This celebration of black culture and black success points to a bigger story for the church.
A while ago, I stopped watching a certain type of black movie.
In the wake of the black suffering that I saw in real life, I didn’t want to see another black slave scene. I didn’t want the water hoses of Alabama to once again wreck my hopes. I didn’t want to see us integrate another school, sports team, or profession despite the overwhelming odds. I didn’t avoid these films because I was ashamed of our history, but because my soul needed rest.
The film Black Panther presented itself differently. It did not set out to highlight black suffering, but black achievement. Furthermore, it was black achievement in a black context. For black people, this was a film for us, by us, and about us.
The Marvel movie—set in a fictional, futuristic African country (Wakanda) and featuring an African and African American cast—has even inspired black viewers to come to the movie dressed in traditional African clothing.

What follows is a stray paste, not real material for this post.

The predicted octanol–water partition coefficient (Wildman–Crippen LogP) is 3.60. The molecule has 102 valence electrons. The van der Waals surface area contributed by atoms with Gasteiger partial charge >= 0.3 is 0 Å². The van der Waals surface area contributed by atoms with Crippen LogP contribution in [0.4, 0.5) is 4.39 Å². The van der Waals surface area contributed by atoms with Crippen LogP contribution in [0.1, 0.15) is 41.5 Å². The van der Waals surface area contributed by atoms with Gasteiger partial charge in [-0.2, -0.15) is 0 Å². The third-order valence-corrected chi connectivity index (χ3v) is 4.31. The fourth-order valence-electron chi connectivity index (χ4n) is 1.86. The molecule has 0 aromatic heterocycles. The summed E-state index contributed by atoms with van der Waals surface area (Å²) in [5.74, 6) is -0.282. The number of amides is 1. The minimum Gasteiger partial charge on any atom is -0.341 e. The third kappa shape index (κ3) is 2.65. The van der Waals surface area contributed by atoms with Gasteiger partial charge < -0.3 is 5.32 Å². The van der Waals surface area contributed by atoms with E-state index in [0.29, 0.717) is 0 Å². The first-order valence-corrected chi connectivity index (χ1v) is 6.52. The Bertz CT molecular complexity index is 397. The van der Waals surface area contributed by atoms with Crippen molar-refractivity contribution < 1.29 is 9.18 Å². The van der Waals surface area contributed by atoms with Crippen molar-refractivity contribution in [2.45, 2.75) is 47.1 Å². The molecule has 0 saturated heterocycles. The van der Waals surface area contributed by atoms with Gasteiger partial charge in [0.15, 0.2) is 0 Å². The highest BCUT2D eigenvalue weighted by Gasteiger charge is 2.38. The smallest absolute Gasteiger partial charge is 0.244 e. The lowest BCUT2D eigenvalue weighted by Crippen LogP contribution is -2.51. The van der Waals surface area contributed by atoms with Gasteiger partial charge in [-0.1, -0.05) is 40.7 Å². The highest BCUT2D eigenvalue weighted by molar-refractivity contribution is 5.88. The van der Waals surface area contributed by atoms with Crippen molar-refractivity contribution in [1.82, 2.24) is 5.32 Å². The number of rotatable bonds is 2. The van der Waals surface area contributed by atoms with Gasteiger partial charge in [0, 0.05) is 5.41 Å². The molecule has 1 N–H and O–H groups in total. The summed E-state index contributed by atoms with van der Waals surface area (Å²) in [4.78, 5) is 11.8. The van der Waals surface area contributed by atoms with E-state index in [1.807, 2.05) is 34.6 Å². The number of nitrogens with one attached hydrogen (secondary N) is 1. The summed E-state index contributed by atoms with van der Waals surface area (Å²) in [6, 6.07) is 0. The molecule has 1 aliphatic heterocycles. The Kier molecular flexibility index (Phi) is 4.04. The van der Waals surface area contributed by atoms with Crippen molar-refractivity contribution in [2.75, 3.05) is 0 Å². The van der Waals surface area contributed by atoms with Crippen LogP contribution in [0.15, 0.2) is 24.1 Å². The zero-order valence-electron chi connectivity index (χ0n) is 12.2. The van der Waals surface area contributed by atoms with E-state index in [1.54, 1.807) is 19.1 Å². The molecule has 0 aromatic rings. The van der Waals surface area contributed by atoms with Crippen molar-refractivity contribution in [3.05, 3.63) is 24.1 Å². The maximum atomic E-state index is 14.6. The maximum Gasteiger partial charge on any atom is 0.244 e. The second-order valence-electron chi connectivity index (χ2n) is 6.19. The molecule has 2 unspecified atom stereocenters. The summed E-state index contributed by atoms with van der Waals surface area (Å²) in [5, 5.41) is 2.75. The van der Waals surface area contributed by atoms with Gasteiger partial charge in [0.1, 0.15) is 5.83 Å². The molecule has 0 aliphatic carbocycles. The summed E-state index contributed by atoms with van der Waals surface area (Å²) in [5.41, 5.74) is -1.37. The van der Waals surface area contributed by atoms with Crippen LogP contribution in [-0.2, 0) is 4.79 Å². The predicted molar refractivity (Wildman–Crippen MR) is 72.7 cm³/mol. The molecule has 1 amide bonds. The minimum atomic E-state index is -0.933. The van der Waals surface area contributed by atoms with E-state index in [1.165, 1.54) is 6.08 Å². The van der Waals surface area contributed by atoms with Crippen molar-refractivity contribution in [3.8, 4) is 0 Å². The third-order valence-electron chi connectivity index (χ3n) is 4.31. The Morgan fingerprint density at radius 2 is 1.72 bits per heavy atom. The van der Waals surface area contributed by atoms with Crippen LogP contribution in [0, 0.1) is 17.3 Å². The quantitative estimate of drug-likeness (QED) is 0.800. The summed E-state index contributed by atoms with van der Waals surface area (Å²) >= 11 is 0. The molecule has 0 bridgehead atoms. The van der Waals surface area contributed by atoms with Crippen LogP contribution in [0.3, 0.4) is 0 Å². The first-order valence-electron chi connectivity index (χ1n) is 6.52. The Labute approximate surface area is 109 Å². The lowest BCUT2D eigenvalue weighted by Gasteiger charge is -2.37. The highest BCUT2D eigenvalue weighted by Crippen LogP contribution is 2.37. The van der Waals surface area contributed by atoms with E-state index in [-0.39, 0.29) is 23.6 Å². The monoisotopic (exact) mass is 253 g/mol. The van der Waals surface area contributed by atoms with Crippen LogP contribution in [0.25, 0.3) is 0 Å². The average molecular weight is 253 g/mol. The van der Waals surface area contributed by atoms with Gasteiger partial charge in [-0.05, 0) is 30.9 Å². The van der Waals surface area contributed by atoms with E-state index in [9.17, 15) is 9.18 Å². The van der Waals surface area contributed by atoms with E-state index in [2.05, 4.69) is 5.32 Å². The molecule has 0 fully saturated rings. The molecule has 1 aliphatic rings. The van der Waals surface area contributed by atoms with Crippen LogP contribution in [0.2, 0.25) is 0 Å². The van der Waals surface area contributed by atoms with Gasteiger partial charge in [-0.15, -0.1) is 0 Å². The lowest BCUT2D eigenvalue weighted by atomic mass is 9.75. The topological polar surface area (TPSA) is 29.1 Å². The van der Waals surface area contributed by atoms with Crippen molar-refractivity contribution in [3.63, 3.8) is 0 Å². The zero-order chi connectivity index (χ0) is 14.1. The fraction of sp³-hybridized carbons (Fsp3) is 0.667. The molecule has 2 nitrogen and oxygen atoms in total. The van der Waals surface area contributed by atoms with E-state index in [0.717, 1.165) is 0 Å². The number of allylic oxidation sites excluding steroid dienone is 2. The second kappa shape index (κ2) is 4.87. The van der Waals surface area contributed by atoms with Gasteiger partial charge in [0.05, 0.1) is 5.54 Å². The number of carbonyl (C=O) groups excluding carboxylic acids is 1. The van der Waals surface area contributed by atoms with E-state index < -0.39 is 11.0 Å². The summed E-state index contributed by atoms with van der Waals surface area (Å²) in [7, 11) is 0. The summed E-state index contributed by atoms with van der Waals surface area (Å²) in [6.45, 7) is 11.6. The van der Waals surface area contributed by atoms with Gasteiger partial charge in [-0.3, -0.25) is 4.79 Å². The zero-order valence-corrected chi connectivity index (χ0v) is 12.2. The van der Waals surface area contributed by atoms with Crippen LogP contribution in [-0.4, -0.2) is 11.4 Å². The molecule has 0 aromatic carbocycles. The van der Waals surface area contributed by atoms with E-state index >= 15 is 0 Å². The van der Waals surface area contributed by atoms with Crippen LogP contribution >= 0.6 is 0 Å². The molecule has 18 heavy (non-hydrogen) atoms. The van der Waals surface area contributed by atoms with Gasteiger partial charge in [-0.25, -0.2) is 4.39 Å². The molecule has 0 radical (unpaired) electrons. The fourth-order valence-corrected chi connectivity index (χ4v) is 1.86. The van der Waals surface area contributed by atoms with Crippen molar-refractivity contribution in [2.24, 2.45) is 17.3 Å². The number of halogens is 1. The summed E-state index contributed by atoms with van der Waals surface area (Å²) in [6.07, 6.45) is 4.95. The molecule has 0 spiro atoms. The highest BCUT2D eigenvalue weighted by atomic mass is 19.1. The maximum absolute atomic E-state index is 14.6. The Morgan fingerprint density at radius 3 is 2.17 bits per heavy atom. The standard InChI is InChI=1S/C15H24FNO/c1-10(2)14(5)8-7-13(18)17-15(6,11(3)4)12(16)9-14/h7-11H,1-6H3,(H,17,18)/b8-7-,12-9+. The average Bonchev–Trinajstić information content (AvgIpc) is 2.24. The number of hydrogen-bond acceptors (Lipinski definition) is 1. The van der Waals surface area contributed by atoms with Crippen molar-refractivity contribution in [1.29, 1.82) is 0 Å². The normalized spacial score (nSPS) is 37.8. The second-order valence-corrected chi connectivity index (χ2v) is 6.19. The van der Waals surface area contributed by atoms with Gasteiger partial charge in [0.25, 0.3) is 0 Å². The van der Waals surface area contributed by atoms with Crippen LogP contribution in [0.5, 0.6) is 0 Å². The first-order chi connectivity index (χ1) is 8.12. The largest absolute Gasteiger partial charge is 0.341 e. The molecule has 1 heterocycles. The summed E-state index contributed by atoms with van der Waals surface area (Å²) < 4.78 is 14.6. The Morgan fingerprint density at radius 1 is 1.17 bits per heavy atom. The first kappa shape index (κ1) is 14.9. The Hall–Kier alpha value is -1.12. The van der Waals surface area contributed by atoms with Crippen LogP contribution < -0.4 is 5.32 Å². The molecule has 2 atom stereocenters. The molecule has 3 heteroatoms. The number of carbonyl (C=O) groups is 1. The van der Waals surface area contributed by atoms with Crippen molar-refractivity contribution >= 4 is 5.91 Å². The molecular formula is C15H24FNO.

This response might seem excessive, but given the history of cinema, the chance to center the black experience outside of the setting of extreme poverty is no small thing. Black audiences are celebrating the vision for a bigger story for black boys and girls; their support is a call to attend to the whole of black life and culture.
American evangelicals might look to Black Panther as a starting point for dialogue and reflection as they increasingly address concerns about diversity, reconciliation, and representation in their churches and the church at large.
This movie milestone exemplifies how deeply we as a people want to be our whole black selves and tell our whole stories. We resist the expectation that we must conform to cultural norms in order to be accepted in white spaces, including evangelical …Continue reading…